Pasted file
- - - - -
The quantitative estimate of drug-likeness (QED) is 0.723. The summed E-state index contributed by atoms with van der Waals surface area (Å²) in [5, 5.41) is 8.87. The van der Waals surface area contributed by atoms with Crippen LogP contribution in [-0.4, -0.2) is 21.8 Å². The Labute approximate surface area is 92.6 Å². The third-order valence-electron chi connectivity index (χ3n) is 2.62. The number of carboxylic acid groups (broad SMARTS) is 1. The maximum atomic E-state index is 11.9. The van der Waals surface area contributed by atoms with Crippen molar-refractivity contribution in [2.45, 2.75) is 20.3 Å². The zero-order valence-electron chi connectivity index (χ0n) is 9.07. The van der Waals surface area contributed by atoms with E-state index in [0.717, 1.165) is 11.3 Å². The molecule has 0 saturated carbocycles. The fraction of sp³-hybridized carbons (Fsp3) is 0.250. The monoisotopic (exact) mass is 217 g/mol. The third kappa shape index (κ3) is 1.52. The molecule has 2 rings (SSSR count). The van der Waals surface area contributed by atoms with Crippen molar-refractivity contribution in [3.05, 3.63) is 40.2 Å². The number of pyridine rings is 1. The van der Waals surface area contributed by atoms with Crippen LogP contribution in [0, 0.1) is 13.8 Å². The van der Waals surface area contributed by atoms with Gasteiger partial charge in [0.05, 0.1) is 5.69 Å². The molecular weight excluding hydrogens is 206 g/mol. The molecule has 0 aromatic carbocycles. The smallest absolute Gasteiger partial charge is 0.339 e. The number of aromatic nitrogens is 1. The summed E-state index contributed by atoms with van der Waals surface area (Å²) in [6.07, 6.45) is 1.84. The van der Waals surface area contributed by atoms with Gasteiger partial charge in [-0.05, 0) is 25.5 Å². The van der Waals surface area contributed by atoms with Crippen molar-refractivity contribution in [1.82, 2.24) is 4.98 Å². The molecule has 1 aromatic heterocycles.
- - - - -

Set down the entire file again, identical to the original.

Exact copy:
The quantitative estimate of drug-likeness (QED) is 0.723. The summed E-state index contributed by atoms with van der Waals surface area (Å²) in [5, 5.41) is 8.87. The van der Waals surface area contributed by atoms with Crippen LogP contribution in [-0.4, -0.2) is 21.8 Å². The Labute approximate surface area is 92.6 Å². The third-order valence-electron chi connectivity index (χ3n) is 2.62. The number of carboxylic acid groups (broad SMARTS) is 1. The maximum atomic E-state index is 11.9. The van der Waals surface area contributed by atoms with Crippen molar-refractivity contribution in [2.45, 2.75) is 20.3 Å². The zero-order valence-electron chi connectivity index (χ0n) is 9.07. The van der Waals surface area contributed by atoms with E-state index in [0.717, 1.165) is 11.3 Å². The molecule has 0 saturated carbocycles. The fraction of sp³-hybridized carbons (Fsp3) is 0.250. The monoisotopic (exact) mass is 217 g/mol. The third kappa shape index (κ3) is 1.52. The molecule has 2 rings (SSSR count). The van der Waals surface area contributed by atoms with Crippen molar-refractivity contribution in [3.05, 3.63) is 40.2 Å². The number of pyridine rings is 1. The van der Waals surface area contributed by atoms with Crippen LogP contribution in [0, 0.1) is 13.8 Å². The van der Waals surface area contributed by atoms with Gasteiger partial charge in [0.05, 0.1) is 5.69 Å². The molecular weight excluding hydrogens is 206 g/mol. The molecule has 0 aromatic carbocycles. The smallest absolute Gasteiger partial charge is 0.339 e. The number of aromatic nitrogens is 1. The summed E-state index contributed by atoms with van der Waals surface area (Å²) in [6.07, 6.45) is 1.84. The van der Waals surface area contributed by atoms with Gasteiger partial charge in [-0.05, 0) is 25.5 Å². The van der Waals surface area contributed by atoms with Crippen molar-refractivity contribution in [1.82, 2.24) is 4.98 Å². The molecule has 1 aromatic heterocycles.